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Pharmacotherapy for sleep disturbances in post-traumatic stress disorder (PTSD): a network meta-analysis

Lappas, Andreas S., Glarou, Eleni ORCID: https://orcid.org/0000-0001-5666-2458, Polyzopoulou, Zoi A., Goss, Grace, Huhn, Maximillian, Samara, Myrto T. and Christodoulou, Nikos G. 2024. Pharmacotherapy for sleep disturbances in post-traumatic stress disorder (PTSD): a network meta-analysis. Sleep Medicine 10.1016/j.sleep.2024.05.032

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Abstract

Background: Sleep disturbances are an important symptom dimension of post-traumatic-stress-disorder (PTSD). There is no meta-analytic evidence examining the effects of all types of pharmacotherapy on sleep outcomes among patients with PTSD. Methods: Medline/Embase/PsychInfo/CENTRAL/clinicaltrials.gov/ICTRP, reference lists of published reviews and all included studies were searched for Randomised Controlled Trials (RCTs) examining any pharmacotherapy vs. placebo or any other drug among patients with PTSD. Primary outcomes: total sleep time, nightmares, sleep quality. Secondary outcomes: sleep onset latency, number of nocturnal awakenings, time spent awake following sleep onset, dropouts due to sleep-related adverse-effects, insomnia/somnolence/vivid-dreams as adverse-effects. Pairwise and network meta-analysis were performed. Results: 99 RCTs with 10481 participants were included. Prazosin may be the most effective treatment for insomnia (SMD=-0.88, 95%CI =[-1.22;-0.54], nightmares (SMD=-0.44, 95%CI=[-0.84;-0.04]) and poor sleep quality (SMD=-0.55, 95%CI=[-1.01;-0.10]). Evidence is scarce and indicates lack of efficacy for SSRIs, Mirtazapine, z-drugs and benzodiazepines, which are widely used in daily practice. . Risperidone and Quetiapine carry a high risk of causing somnolence without having a clear therapeutic benefit. Hydroxyzine, Trazodone, Nabilone, Paroxetine and MDMA-assisted psychotherapy may be promising options, but more research is needed. Conclusions: Underpowered individual comparisons and very-low to moderate confidence in effect estimates hinder the generalisability of the results. More RCTs, specifically reporting on sleep-related outcomes, are urgently needed.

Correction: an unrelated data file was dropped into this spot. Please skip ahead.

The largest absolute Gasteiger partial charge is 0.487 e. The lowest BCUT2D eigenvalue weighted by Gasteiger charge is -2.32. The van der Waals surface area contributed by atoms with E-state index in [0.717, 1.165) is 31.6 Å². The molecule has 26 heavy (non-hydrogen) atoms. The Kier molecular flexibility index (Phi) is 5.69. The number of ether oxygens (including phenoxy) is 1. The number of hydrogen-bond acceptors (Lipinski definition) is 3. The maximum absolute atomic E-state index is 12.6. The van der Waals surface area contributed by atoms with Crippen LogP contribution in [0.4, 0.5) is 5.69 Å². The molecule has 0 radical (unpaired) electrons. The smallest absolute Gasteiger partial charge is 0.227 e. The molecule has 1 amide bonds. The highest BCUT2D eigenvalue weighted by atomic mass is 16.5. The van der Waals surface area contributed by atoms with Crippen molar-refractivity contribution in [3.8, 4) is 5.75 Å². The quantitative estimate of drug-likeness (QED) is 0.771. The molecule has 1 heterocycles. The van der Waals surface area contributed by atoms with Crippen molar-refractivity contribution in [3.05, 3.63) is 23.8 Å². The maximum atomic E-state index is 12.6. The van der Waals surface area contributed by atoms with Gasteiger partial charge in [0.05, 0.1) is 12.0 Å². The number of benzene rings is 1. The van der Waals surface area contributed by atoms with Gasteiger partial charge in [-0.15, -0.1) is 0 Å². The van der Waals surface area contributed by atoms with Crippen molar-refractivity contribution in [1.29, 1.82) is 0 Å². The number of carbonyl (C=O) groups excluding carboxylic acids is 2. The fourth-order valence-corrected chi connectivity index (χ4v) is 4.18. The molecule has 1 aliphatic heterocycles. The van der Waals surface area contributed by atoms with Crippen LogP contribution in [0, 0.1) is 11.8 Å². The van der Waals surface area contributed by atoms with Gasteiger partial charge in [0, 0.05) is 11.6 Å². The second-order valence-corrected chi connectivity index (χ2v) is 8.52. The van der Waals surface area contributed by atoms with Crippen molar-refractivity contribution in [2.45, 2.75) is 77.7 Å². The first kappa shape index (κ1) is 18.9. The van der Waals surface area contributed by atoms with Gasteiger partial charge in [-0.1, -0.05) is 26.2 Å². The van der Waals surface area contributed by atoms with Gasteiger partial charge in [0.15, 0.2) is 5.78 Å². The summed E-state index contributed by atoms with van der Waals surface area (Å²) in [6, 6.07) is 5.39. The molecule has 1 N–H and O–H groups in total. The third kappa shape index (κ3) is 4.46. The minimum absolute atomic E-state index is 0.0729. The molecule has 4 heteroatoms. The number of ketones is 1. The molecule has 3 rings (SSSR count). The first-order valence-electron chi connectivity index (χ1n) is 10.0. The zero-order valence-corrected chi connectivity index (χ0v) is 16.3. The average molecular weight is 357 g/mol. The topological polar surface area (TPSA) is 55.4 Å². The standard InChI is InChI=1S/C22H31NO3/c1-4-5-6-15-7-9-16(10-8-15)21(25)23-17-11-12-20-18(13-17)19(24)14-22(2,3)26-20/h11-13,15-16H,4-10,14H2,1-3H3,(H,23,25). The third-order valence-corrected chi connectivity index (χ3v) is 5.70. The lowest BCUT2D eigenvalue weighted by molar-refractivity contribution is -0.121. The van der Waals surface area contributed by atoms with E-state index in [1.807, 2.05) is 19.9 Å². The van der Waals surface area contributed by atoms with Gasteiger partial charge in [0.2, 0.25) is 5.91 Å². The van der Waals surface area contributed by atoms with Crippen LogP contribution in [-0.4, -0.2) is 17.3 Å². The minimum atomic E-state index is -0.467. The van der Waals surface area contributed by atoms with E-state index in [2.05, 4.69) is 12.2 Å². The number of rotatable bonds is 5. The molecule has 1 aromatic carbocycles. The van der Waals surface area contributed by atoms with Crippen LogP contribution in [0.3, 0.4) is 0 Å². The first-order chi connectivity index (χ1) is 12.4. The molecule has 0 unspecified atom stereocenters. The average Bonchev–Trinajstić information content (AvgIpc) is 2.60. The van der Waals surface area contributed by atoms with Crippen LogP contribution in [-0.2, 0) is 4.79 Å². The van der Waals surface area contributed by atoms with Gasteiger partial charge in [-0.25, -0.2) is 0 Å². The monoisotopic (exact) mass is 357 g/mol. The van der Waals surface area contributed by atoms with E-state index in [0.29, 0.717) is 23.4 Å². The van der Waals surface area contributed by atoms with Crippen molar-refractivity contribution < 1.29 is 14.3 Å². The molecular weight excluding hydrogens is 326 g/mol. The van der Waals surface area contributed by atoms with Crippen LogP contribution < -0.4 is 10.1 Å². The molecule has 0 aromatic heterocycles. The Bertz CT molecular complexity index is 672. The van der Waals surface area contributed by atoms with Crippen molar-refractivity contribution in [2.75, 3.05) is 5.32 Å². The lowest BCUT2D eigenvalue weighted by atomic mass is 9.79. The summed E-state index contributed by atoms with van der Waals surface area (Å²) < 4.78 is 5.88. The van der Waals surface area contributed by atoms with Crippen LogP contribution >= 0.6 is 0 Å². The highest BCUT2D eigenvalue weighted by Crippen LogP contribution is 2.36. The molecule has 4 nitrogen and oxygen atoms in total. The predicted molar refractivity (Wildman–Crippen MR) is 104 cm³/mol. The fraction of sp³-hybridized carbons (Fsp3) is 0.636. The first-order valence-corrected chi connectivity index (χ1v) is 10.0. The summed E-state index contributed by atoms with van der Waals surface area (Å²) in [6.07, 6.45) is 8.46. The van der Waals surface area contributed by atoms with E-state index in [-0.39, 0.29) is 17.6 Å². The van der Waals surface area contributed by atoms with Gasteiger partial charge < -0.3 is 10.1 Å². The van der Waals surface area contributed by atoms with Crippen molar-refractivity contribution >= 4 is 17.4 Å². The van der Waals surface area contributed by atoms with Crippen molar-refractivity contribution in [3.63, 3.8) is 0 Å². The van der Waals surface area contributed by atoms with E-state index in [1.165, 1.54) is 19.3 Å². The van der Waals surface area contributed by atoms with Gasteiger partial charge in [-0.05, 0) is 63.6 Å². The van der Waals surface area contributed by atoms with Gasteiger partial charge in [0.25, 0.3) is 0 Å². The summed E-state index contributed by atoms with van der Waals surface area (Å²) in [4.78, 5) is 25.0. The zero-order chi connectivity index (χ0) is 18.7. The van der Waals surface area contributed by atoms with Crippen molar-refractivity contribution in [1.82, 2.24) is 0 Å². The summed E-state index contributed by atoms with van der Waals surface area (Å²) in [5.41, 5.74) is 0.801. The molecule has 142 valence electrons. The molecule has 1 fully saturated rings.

Item Type: Article
Date Type: Published Online
Schools: Medicine
Additional Information: License information from Publisher: LICENSE 1: Title: This article is under embargo with an end date yet to be finalised.
Publisher: Elsevier
ISSN: 1389-9457
Date of Acceptance: 14 May 2024
Last Modified: 23 May 2024 13:45
URI: https://orca.cardiff.ac.uk/id/eprint/169124

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